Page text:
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First, I am aware that dynamic languages is a term used mainly by a vendor; I am using it just to have a container word to include languages like Perl (a favorite of mine), Python, Tcl, Ruby, PHP and so on. They are interpreted but I am interested here to refer to languages featuring strong capability to support the programmer efficiency and the support for typical constructs of modern interpreted languages

My question is: there are dynamic languages can be compiled efficiently in native executable code - typically for Windows platforms? Which ones? Maybe using some third part ad-hoc tools? I am not talking about huge executables carrying with them a full interpreter or some similar tricks nor some smart module able to include its own dependances or some required modules, but a honest, straight, standard, solid executable code.

If not, there is some technical reason inhibiting the availability of such a best-of-both-world feature?



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up vote 4 down vote accepted

I think you're operating under a misunderstanding: These executables aren't huge because they just lump the interpreter in there, they're huge because the whole runtime is in there.

On Windows, most of your runtime is already installed, so you don't have to ship it. You think your program is small, but a quick look at the virtual memory mappings will tell you that even a small "hello-world" type program written in C is a couple megabytes big.

That's just how big useful runtimes are.

If you really want to keep your ship-size small, your only choice is to use the runtimes that are already there, and that means C/C++ and (recently) dot-net.

If you really can't swallow the runtime, Forth is as small as it gets.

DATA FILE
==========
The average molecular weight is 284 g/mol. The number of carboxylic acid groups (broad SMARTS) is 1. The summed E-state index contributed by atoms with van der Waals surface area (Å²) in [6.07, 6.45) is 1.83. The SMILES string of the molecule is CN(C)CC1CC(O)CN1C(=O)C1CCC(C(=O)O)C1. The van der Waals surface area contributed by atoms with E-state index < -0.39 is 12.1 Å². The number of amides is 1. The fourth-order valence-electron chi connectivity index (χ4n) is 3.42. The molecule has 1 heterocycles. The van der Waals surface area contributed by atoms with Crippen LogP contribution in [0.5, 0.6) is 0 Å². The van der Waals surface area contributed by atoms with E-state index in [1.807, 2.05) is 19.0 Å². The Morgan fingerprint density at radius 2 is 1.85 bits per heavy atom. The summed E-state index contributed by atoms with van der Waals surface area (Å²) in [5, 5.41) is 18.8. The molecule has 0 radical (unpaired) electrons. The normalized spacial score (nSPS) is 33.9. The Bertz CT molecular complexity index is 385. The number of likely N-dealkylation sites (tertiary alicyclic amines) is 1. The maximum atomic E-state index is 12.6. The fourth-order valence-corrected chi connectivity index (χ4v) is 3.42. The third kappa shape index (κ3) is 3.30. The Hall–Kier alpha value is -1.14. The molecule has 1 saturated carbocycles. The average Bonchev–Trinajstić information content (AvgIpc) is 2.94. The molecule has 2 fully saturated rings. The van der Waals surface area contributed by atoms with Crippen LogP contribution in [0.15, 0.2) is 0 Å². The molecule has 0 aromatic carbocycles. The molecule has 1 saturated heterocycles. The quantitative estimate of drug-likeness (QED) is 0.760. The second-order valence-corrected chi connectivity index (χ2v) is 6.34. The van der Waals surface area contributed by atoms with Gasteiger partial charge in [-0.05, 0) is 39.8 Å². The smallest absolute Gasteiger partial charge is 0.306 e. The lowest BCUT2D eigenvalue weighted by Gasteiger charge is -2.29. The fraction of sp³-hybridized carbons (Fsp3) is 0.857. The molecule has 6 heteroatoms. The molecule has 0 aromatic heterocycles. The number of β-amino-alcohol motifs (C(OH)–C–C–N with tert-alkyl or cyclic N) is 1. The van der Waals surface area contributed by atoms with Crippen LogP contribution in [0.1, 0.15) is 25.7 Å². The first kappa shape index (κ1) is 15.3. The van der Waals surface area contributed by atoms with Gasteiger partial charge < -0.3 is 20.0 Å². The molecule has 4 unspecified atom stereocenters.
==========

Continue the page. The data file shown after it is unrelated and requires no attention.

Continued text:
The best, most aggressive dynamic languages with the best compilers for Windows are the commercial Lisps. They do a lot of inlining and pruning when producing executables, so you end up shipping only what you use. They are still 1.5x to 5x larger than C/C++ programs.

As far as languages that you know: Perl is as fat as they get. ActiveState has perlapp which I'm sure you're already aware of, but you dismissed because of it's size. Revisit it if you can.

Now, to answer your question (is) there is some technical reason inhibiting the availability of such a best-of-both-world feature?: Yes.

Perl cannot be statically analyzed (proof), which means there's no way for a perl compiler to tell what can be discarded. That means every part of Perl's runtime needs to be available to your program becuase there's no way for your program to indicate what parts can be discarded.

That means that getting a smaller executable is equivalent to getting a smaller runtime, and you should be comfortable accepting that if the perl developers knew how to make the perl runtime smaller without discarding any features, they'd probably do it.

If you are willing to write in a strict subset of Python or PHP, these languages can be analyzed. Shed Skin and HipHop-php are pretty good, but they're still quite large, and they don't support all of Pythons and PHP's features which means that some modules will simply not work. To my knowledge, nobody has implemented pruning for either of these languages (most of the focus in these compilers is in improving their lackluster performance) and it may be another decade or more before anyone bothers, however these still will be the restrictions you have to accept when doing this sort of thing.

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There are two options for slimmed down perl. You can target miniperl or microperl if you want a subset of Perl with a smaller executable. miniperl is built as part of the perl build process, and can do anything perl does, except use dynamically loaded libraries (i.e. no XS modules). microperl sacrifices interfaces to the OS, so functions like crypt that are system specific may not work. I haven't seen a PAR::Packer type program that uses either of these though. Both of these trimmed perls can be built from the standard perl source distro. – daotoad May 19 '10 at 15:04

The PyPy project does what you describe for a fairly complete subset of Python.

In the general case, this is a very hard problem to solve, largely due to the very attributes that make these languages "dynamic": late binding, weakly-typed variables, data structures and containers, eval facilities, a fuzzy divide between programming and meta-programming, etc. But a lot of effort is being poured into it, such as the JavaScript JIT-compiler projects listed here.

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Shed Skin is an experimental (and restricted) Python-to-C++ compiler that can do what you describe. As Marcelo indicates above with PyPy, there are limitations on what you can compile with Shed Skin, but if you are willing to accept the restrictions, you can achieve large speedups.

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